They also stumbled upon a ring of lurid giant mushrooms. When Gnargar stood in the center of them, he had a vision of a post-apocalyptic world overrun by fungi. In the vision, a huge woman made of mushrooms and rot grabbed him, her tendrils boring into his face. He tore her hand off, but this did not faze her. Before he was released from this horrid vision of the ruinous future, she leaned close to Gnargar's ear and whispered "Soon." For the rest of his time within the caves, Gnargar's perceptions would be periodically and momentarily overlaid with the sight of this fungal hell.

Upon returning to the central chamber, the group spotted two large vulture-headed demons and a fungal cultist descending from the mycelia web. A difficult battle ensued, but the party vanquished their foes and continued exploring after licking their wounds. After traversing a long corridor that rained dangerous necrotic spores down upon them, the group found Dahlia Medlozka, her humanity forever lost to the transformation into the fungal equivalent of a lich, vivisecting a deer upon a stone worktable. A young boy in a cage was by her side, creepily eager to see Dahlia at work with her knife. When Dahlia noticed the group's approach, she commanded a massive mushroom-man and a boar-headed demon to kill them.

Rufus engaged the fungus-encrusted boar demon, keeping it at bay, ferocious beast to ferocious beast, as the other scrambled to fight their way toward Dahlia. Dahlia cast a spell that drew the life from the boy in the cage, rendering him a withered husk and creating a sphere of magical protection around her. When Aula tried to charge Dahlia, she found that she could not move through the sphere. Instead, she threw her dagger at Dahlia; infused with a saintly relic, the dagger caused Dahlia to lose concentration on her spell, and the sphere shattered.

Dahlia proved to be a powerful druidess. She conjured fire that surrounded each member of the party. She threw bolts of roiling necrotic energy. She attempted to steal their lifeforce to empower her own. She grabbed Aula's stone golem, channeled horrible power into it, and caused it to shatter into rubble. She also caused a pile of fungal matter to animate as a hulking, fetid mass. The boar demon and the mushroom-man were dealt with, so Rufus now held the shambling mound in combat. Gnargar smashed Dahlia with his nunchaku, dislodging her lower jaw before landing the killing blow. Freed from that melee, Elsabeth flew to Rufus's side and ended the fetid mass's unholy existence.

Searching the stone table, the group found another rotting book that detailed both how to create the biological weapons Dahlia had crafted and how to brew a medicine to treat the illness. However, reading the book also unveiled a hideous truth: as a lich, Dahlia would return to unlife eventually if her phylactery was not located and destroyed. A search of the rest of the cave complex commenced. In Dahlia's former bedroom, they found the woman's diary, which disclosed that Thalia was the phylactery into which she had placed a vital part of her soul. 

Thalia was reluctant to give up her life. The group didn't really give her an option, however. They viewed her life as a necessary sacrifice so that the world might live. Ultimately, Thalia was convinced to lay down her life for the greater good. Before accepting Elsabeth's sword through her heart, she made the group promise that they would take her and Boris's bodies back to Krevborna and give them a proper burial.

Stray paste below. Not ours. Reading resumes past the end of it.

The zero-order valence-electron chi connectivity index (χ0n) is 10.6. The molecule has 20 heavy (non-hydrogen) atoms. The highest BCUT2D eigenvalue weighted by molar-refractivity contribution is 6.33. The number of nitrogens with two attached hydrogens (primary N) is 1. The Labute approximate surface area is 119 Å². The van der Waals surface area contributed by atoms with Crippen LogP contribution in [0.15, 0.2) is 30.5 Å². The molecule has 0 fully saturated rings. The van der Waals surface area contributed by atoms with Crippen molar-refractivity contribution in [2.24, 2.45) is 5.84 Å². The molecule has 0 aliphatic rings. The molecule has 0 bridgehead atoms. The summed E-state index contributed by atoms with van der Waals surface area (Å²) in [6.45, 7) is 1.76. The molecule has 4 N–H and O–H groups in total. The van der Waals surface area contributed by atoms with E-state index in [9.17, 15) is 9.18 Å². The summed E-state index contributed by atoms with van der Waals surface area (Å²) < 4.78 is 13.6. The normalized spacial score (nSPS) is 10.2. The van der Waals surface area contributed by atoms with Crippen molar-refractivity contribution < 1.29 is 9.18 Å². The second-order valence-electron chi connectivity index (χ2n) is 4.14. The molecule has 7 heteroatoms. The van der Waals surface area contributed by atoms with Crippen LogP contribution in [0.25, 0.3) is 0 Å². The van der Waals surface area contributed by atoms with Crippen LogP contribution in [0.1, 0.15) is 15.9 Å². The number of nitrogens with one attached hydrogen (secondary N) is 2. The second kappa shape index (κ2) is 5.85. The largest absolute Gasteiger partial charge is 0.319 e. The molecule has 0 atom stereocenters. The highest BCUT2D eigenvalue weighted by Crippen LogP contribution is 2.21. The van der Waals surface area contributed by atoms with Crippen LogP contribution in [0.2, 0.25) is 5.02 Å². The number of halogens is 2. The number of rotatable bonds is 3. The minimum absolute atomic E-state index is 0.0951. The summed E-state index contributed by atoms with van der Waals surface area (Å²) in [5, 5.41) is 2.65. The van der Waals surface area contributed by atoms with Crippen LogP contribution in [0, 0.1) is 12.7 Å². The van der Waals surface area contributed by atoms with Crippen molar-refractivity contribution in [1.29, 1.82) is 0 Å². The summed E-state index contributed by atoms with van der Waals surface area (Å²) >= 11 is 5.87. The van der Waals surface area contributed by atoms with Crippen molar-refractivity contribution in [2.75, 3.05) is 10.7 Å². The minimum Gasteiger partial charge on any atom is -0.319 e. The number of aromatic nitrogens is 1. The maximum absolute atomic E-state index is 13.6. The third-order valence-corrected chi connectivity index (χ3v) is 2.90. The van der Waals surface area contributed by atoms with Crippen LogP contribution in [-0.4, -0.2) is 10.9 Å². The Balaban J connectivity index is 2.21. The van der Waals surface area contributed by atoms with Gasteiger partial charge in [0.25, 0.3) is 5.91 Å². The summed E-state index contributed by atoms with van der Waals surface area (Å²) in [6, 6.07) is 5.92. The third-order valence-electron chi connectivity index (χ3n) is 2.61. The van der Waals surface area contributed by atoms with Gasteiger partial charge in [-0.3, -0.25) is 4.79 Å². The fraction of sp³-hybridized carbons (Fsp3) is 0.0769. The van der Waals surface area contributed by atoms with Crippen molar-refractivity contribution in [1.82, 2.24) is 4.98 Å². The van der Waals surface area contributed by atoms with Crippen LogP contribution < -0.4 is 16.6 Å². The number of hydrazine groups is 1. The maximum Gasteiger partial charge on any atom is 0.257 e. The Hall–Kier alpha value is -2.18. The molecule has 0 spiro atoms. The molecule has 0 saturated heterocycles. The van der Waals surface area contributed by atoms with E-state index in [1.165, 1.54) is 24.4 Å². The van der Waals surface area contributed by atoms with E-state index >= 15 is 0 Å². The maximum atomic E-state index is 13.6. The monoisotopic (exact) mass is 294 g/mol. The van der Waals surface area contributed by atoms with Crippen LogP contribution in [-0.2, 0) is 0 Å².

With their tragic burden in tow, the group boarded the Old Tower and began the journey back to the library. As they left, they used the tower's elemental cannon to destroy the cave complex's silos. Upon returning, they gave Dahlia's books to Creedhall's doctors, who were able to affect a cure for the afflicted. 

Throughout their time with the Special Collections Department, our heroes were librarians, adventurers, and sometimes even agents of chaos guided by a skewed moral compass. Their adventures took them to strange places, even into the wilds of other planes. They encountered the uncanny, nefarious, and unusual, such as a demonic nursery rhyme, a spa overrun by evil, and a lurid fairytale come to life. They slew a mummy lord, a beholder, and more than a few cults. They saved a few innocents and managed to keep a fair number of fell tomes out of the reach of the foolhardy.

But in the end? In the end, they had saved the world.

Friday, November 12, 2021

Candlekeep Mysteries Review: The Canopic Being and The Scrivener's Tale

I've been running the adventures in Candlekeep Mysteries, a book of seventeen scenarios based around the legendary library of Candlekeep and the strange tomes kept within. The adventures in the book aren't necessarily meant to be played one after another; they're more geared toward being dropped in between adventures of your own devise, but playing them back to back hasn't been much of an imposition. 

But is Candlekeep Mysteries good? I reviewed the first five adventures hereThe Price of Beauty and Book of Cylinders hereSarah of Yellowcrest Manor and Lore of Lurue here, Kandlekeep Dekonstruktion and Zikran's Zyphrean Tome here, and The Curious Tale of Wisteria Vale and The Book of Inner Alchemy here. In this review I'm going to give my impressions of the next two adventures in the book, so you can better decide for yourself whether this is a sound purchase for you and your group.